Coral Reefs

, Volume 34, Issue 4, pp 1207–1216 | Cite as

Demographic responses to warming: reproductive maturity and sex influence vulnerability in an octocoral

  • Rosana Arizmendi-Mejía
  • Jean-Baptiste Ledoux
  • Sergi Civit
  • Agostinho Antunes
  • Zoi Thanopoulou
  • Joaquim Garrabou
  • Cristina Linares


Ocean warming, caused by climate change, is critically impacting marine coastal ecosystems. Benthic organisms, such as anthozoans, are increasingly submitted to high temperatures that cause massive mortalities in tropical and temperate seas. To broaden our understanding of their response to thermal stress, we tested the putative role of reproductive maturity and sex in the susceptibility of the Mediterranean red gorgonian, Paramuricea clavata, to high temperatures. We experimentally compared the response to thermal stress of sexually immature (i.e., juveniles) versus mature individuals (i.e., adults), and of males versus females. Colonies’ response was firstly assessed by measuring the percentage of tissue area exhibiting necrosis. Then, the reproductive output (i.e., fertility, size, and number of gonads) of both sexes was characterized. When compared to juveniles, adults showed a significantly higher percentage of necrosis, suggesting that during the reproductive period they are more vulnerable to high temperatures. Males and females showed a similar percentage of tissue damage and a significant decrease in their reproductive output. However, females’ reproduction was more impacted, suggesting that females are more susceptible to thermal stress than males. A differential energy investment in reproduction may be the underlying cause of the observed responses. Adults invest a large proportion of their energy budget in reproduction; hence, they have fewer resources available to cope with stress, compared to juveniles. A similar situation seems to apply to females, with respect to males. Considering the current ocean-warming trend, our results imply that the long-term viability of shallow populations of long-lived anthozoans may be jeopardized in the future. This study reveals potential demographic consequences of warming that go beyond its associated increment of mortality rates. Given the important ecological role of many anthozoan species, these results can help better predict the future effects of climate change on coastal ecosystems.


Reproduction Thermal stress Climate change Anthozoans Paramuricea clavata 



We kindly thank Dr. Núria Teixidó and Clara Casado for their invaluable help during sampling and the onset of the experiment, and Elvira Martínez for her support during the experimental setting. We are also greatly thankful to Dr. Stuart A. Sandin (Topic Editor) and two anonymous reviewers for their constructive suggestions, which greatly improved the quality of this article. This study was partially funded by the Spanish Ministry of Economy and Competitivity through the Smart Project (CGL2012-32194) and by the “Organismo Autonomo de Parques Nacionales” through the Corclim Project (579S/2012). Additional funding was provided by a Ramon y Cajal research contract (RyC-2011-08134) to CL, a PhD grant (FI-DGR 2011) from the CUR-DIUE-Generalitat de Catalunya and the European Social Fund to RAM, a research grant (2014 SGR 464) from the Departament d’Economia i Coneixement de la Generalitat de Catalunya to SC, and a postdoctoral grant (SFRH/BPD/74400/2010) from Fundação para a Ciência e a Tecnologia (FCT) to JBL.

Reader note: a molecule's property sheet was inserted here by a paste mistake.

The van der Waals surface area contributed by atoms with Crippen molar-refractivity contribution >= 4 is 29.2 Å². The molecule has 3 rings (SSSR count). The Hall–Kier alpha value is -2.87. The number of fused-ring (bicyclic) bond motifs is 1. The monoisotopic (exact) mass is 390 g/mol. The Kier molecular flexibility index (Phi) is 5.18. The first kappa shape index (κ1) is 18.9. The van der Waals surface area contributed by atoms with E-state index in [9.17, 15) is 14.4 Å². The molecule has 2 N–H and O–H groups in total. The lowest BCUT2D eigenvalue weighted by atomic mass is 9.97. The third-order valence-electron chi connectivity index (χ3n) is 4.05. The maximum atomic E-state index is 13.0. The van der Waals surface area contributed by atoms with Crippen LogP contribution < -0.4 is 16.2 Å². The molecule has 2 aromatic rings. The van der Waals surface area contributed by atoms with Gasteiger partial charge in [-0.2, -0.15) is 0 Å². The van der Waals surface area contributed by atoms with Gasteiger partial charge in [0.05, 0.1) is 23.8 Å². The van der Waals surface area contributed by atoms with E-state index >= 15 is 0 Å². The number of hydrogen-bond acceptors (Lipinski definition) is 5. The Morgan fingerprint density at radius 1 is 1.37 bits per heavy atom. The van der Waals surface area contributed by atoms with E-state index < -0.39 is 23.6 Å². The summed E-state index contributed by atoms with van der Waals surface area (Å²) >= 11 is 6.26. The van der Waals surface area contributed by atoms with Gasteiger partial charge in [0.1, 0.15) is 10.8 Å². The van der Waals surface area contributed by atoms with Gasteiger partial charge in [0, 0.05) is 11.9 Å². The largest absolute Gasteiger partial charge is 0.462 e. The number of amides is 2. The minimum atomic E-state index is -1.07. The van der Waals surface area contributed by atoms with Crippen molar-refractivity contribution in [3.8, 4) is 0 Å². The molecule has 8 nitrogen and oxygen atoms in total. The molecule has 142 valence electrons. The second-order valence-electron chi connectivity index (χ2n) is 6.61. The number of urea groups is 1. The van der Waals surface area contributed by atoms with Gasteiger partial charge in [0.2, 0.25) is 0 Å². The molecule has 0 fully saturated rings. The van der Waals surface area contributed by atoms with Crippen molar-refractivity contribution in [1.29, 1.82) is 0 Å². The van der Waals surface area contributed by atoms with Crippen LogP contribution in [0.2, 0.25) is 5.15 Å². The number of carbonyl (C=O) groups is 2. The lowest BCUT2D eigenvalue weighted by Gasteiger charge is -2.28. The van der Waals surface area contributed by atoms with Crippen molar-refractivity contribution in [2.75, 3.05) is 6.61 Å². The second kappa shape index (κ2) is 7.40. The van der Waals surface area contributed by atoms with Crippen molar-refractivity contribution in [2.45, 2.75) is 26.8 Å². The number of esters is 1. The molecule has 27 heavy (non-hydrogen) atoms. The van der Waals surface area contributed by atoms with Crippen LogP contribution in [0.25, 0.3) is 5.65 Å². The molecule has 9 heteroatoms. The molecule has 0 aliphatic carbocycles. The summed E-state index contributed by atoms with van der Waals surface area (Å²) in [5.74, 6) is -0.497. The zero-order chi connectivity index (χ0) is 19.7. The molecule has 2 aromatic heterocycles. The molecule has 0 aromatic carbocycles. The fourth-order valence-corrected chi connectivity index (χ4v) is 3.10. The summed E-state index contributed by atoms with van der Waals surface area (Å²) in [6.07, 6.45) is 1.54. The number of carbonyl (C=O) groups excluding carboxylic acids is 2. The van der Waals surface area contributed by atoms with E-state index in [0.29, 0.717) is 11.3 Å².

Supplementary material

338_2015_1332_MOESM1_ESM.docx (1.7 mb)
Supplementary material 1 (DOCX 1713 kb)


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Copyright information

© Springer-Verlag Berlin Heidelberg 2015

Authors and Affiliations

  • Rosana Arizmendi-Mejía
    • 1
    • 2
  • Jean-Baptiste Ledoux
    • 2
    • 3
  • Sergi Civit
    • 4
  • Agostinho Antunes
    • 3
    • 5
  • Zoi Thanopoulou
    • 1
    • 6
  • Joaquim Garrabou
    • 2
    • 7
  • Cristina Linares
    • 1
  1. 1.Departament ďEcologia, Facultat de BiologiaUniversitat de BarcelonaBarcelonaSpain
  2. 2.Institut de Ciències del Mar (ICM-CSIC)BarcelonaSpain
  3. 3.CIMAR/CIIMAR, Centro Interdisciplinar de Investigação Marinha e AmbientalUniversidade do PortoPortoPortugal
  4. 4.Departament ďEstadística, Facultat de BiologiaUniversitat de BarcelonaBarcelonaSpain
  5. 5.Departamento de Biologia, Faculdade de CiênciasUniversidade do PortoPortoPortugal
  6. 6.Department of Environmental SciencesUniversity of the AegeanMytileneGreece
  7. 7.Institut Méditerranéen d’Océanologie (MIO)Marseille Cedex 9France

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